The truth is that numbers, like anything else, can be manipulated. The saying "There are lies, damn lies, and statistics" isn't too far off the mark for any type of numbers or financial information.
However, in the aftermath of the various corporate scandals, Congress and the SEC have taken steps to strengthen the quality of financial reporting.
The Sarbanes-Oxley Act of 2002 requires company CEOs and chief financial officers to certify their quarterly and annual financial statements. If financial statements don't meet Sarbanes-Oxley standards, these officers are subject to severe sanctions, including jail time.
In addition, the act and further SEC rules limit the use of "pro forma" earning numbers, making it easier for investors to understand the differences between pro-forma numbers and those required by generally accepted accounting principals (GAAP).
There are a number of other provisions in this act that affect outside accounting firms that conduct corporate audits, the role of corporate attorneys, and the independence of company boards of directors.
The Enron and WorldCom scandals did reveal big problems with corporate governance practices at these and other companies. But despite these problems, most company officers and managers are honest and the truly egregious cases of wrongdoing are by far the exception rather than the rule. The Dodd-Frank Act signed into law in 2010 is meant to add further confidence in the markets by promoting financial stability, accountability, and transparency in the financial system.
Investors with a long-term attitude who take the time to learn something about the companies they invest in and to verify information are more likely to prosper than those after the fast buck.
You don't have to read every footnote in a company annual report to get a good sense of what a company is all about.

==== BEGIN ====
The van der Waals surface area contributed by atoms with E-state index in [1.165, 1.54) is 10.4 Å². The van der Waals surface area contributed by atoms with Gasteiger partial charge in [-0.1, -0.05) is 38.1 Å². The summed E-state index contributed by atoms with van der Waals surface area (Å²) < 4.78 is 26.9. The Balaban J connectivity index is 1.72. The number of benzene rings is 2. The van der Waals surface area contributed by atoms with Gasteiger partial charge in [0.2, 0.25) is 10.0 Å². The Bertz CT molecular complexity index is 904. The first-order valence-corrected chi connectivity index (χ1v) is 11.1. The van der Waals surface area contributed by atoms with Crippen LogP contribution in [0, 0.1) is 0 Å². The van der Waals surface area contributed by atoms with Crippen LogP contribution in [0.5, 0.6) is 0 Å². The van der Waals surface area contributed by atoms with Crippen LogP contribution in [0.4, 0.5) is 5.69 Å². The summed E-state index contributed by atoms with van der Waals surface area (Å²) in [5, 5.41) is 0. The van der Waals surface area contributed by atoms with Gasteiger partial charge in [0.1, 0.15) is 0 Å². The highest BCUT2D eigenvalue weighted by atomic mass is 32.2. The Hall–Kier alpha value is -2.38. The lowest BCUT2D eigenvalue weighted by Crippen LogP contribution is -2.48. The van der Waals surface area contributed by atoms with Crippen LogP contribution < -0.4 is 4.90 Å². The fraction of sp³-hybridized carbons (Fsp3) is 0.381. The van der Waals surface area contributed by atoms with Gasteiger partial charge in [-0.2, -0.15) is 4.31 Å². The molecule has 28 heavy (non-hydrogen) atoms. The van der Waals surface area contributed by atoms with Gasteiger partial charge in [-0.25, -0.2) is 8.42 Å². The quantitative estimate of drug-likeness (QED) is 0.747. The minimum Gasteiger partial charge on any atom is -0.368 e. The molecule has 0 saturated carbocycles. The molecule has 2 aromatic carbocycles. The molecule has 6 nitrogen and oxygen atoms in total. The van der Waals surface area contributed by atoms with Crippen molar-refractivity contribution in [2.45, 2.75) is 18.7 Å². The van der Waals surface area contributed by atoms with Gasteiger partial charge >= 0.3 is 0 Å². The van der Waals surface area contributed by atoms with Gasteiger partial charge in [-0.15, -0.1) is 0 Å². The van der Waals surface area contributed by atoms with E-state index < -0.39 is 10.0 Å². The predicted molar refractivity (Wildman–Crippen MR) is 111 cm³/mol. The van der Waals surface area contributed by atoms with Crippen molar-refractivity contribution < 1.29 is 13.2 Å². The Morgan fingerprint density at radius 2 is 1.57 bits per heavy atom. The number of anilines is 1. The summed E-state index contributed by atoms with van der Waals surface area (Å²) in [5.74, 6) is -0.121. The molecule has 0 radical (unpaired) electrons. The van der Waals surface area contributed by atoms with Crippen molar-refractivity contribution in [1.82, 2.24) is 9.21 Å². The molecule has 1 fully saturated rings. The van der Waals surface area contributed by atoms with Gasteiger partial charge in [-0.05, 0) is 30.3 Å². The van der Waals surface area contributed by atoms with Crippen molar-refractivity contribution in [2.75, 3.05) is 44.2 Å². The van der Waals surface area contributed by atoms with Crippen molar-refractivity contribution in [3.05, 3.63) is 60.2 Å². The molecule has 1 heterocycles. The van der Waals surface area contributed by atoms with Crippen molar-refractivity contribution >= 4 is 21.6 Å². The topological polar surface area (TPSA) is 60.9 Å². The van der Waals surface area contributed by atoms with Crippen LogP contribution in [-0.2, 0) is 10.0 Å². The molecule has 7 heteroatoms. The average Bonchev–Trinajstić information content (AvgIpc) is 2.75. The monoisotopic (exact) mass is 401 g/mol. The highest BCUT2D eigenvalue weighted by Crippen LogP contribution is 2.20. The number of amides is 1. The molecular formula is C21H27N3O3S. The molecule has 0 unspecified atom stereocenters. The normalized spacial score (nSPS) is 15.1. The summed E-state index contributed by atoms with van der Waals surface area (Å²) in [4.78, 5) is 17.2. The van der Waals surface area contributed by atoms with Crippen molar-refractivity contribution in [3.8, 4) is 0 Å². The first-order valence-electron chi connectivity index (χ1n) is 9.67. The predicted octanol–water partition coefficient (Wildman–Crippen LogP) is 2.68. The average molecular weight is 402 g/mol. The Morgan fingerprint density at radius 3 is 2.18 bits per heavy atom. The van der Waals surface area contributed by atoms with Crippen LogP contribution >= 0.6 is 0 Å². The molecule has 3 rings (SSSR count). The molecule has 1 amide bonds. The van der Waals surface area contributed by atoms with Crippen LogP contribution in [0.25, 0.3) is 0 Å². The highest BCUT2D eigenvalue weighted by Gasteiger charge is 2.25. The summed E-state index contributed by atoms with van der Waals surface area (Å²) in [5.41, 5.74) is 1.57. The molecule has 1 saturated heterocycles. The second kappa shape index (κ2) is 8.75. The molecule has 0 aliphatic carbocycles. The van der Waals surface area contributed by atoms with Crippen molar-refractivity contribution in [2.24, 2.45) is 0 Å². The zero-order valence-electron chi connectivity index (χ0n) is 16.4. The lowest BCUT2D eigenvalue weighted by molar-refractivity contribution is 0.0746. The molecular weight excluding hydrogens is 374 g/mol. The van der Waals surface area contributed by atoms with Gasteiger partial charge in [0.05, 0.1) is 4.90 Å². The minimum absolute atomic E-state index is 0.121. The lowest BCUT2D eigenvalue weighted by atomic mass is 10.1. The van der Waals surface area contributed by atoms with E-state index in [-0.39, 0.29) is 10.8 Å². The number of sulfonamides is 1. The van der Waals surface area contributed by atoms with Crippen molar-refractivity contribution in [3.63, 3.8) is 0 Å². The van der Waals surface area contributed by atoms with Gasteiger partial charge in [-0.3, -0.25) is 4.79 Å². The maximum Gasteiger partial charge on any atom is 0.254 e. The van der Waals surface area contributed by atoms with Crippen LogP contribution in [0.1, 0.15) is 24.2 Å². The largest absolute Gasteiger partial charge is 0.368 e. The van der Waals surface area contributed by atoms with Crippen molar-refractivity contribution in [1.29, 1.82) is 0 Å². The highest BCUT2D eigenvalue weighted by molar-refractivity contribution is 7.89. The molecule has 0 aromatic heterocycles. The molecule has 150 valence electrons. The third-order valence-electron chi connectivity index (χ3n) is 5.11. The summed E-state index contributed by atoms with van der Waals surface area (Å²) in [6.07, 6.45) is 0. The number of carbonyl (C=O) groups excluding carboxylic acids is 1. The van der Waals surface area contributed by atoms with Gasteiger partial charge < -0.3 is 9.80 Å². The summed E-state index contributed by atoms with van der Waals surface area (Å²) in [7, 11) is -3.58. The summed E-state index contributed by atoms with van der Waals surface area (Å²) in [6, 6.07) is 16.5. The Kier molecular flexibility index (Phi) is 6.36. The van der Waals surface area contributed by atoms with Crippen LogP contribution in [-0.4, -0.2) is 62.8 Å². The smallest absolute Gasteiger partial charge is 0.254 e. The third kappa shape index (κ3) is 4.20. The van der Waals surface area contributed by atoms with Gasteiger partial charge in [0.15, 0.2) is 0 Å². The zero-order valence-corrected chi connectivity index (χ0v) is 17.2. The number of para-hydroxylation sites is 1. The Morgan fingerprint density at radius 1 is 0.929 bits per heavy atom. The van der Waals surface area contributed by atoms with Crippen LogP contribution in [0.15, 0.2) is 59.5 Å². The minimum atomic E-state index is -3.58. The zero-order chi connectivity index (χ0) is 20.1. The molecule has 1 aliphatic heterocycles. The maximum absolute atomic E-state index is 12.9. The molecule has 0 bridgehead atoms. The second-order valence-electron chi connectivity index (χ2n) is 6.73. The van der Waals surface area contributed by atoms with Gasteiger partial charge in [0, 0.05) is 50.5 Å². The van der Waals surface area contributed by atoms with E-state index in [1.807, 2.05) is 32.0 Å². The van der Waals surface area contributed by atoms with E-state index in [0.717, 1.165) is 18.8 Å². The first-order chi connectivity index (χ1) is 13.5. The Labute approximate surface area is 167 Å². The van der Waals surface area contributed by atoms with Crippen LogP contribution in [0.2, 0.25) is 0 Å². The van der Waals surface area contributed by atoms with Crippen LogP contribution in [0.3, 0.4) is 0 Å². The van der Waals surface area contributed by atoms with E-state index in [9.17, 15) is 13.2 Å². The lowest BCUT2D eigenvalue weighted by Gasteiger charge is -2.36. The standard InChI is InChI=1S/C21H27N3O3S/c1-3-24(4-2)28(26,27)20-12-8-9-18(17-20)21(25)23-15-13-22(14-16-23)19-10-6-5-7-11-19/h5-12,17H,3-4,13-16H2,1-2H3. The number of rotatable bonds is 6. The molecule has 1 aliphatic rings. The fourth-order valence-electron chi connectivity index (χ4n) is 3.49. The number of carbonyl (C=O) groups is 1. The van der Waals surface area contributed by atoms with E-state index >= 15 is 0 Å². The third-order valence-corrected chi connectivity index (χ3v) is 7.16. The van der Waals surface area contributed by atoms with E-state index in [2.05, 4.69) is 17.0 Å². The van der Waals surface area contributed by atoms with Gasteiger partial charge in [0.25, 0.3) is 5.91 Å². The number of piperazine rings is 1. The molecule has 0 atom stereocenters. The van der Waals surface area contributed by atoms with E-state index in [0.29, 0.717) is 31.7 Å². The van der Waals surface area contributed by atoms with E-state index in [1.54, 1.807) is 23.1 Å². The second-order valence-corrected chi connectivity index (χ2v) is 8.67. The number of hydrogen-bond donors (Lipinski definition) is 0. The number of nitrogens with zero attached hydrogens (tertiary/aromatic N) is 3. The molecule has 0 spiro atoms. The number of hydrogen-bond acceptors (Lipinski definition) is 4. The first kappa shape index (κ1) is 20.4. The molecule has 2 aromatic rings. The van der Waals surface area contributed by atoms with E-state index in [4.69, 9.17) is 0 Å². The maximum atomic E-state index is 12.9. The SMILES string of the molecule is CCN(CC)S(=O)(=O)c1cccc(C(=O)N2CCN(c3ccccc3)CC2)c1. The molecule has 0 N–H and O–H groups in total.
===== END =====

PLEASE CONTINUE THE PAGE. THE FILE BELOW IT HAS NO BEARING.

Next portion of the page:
By learning about its products and services, assessing its growth characteristics, and evaluating management, you can get a good idea after a couple of hours' study whether a company is a worthy investment or not. Ask questions if something seems too good to be true.
There are many publicly traded companies that won't make the cut. But that's OK, because you want the best growth companies the market has to offer.
With those companies in your investment portfolio, you're more likely to meet your wealth-building needs for a secure retirement and for a sound college education for your children.
This article was originally published by BetterInvesting. Since 1951, BetterInvesting has helped more than five million people become better, more informed investors. BetterInvesting helps its members build wealth through educational webinars, Web-based mutual fund and stock tools, in-person learning events, publications, an active online community, and software. For more information, visit the website or call 877-275-6242.
Neither CUNA nor the author of this article is a registered investment adviser. Readers should seek independent professional advice before making investment decisions.